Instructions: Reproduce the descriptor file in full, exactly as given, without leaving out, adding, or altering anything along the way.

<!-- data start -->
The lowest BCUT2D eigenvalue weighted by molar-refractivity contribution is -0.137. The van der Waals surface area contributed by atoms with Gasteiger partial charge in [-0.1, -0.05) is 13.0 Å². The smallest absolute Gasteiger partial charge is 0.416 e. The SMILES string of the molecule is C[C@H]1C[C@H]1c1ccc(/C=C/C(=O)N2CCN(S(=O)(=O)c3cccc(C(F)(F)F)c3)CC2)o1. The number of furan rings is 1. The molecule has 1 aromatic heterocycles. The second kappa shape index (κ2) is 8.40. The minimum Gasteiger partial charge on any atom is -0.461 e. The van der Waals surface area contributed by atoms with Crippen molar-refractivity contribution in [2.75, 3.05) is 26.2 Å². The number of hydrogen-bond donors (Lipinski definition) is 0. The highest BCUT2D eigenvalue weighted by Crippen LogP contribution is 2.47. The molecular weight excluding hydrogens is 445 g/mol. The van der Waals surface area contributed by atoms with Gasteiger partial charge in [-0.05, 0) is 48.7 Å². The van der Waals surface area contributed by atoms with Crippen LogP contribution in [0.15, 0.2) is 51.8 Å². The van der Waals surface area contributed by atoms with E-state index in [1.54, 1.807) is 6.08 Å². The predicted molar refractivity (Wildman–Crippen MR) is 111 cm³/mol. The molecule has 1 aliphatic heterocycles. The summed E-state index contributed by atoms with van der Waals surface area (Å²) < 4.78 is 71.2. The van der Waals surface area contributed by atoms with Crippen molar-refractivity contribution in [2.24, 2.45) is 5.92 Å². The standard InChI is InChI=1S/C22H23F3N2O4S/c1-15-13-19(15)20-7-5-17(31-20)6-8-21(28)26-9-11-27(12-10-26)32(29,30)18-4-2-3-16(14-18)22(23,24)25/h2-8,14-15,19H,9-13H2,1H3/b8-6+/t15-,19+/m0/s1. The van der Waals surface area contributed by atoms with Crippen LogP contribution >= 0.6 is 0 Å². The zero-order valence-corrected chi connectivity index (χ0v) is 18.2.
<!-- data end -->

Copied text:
The lowest BCUT2D eigenvalue weighted by molar-refractivity contribution is -0.137. The van der Waals surface area contributed by atoms with Gasteiger partial charge in [-0.1, -0.05) is 13.0 Å². The smallest absolute Gasteiger partial charge is 0.416 e. The SMILES string of the molecule is C[C@H]1C[C@H]1c1ccc(/C=C/C(=O)N2CCN(S(=O)(=O)c3cccc(C(F)(F)F)c3)CC2)o1. The number of furan rings is 1. The molecule has 1 aromatic heterocycles. The second kappa shape index (κ2) is 8.40. The minimum Gasteiger partial charge on any atom is -0.461 e. The van der Waals surface area contributed by atoms with Crippen molar-refractivity contribution in [2.75, 3.05) is 26.2 Å². The number of hydrogen-bond donors (Lipinski definition) is 0. The highest BCUT2D eigenvalue weighted by Crippen LogP contribution is 2.47. The molecular weight excluding hydrogens is 445 g/mol. The van der Waals surface area contributed by atoms with Gasteiger partial charge in [-0.05, 0) is 48.7 Å². The van der Waals surface area contributed by atoms with Crippen LogP contribution in [0.15, 0.2) is 51.8 Å². The van der Waals surface area contributed by atoms with E-state index in [1.54, 1.807) is 6.08 Å². The predicted molar refractivity (Wildman–Crippen MR) is 111 cm³/mol. The molecule has 1 aliphatic heterocycles. The summed E-state index contributed by atoms with van der Waals surface area (Å²) < 4.78 is 71.2. The van der Waals surface area contributed by atoms with Crippen molar-refractivity contribution in [2.24, 2.45) is 5.92 Å². The standard InChI is InChI=1S/C22H23F3N2O4S/c1-15-13-19(15)20-7-5-17(31-20)6-8-21(28)26-9-11-27(12-10-26)32(29,30)18-4-2-3-16(14-18)22(23,24)25/h2-8,14-15,19H,9-13H2,1H3/b8-6+/t15-,19+/m0/s1. The van der Waals surface area contributed by atoms with Crippen LogP contribution >= 0.6 is 0 Å². The zero-order valence-corrected chi connectivity index (χ0v) is 18.2.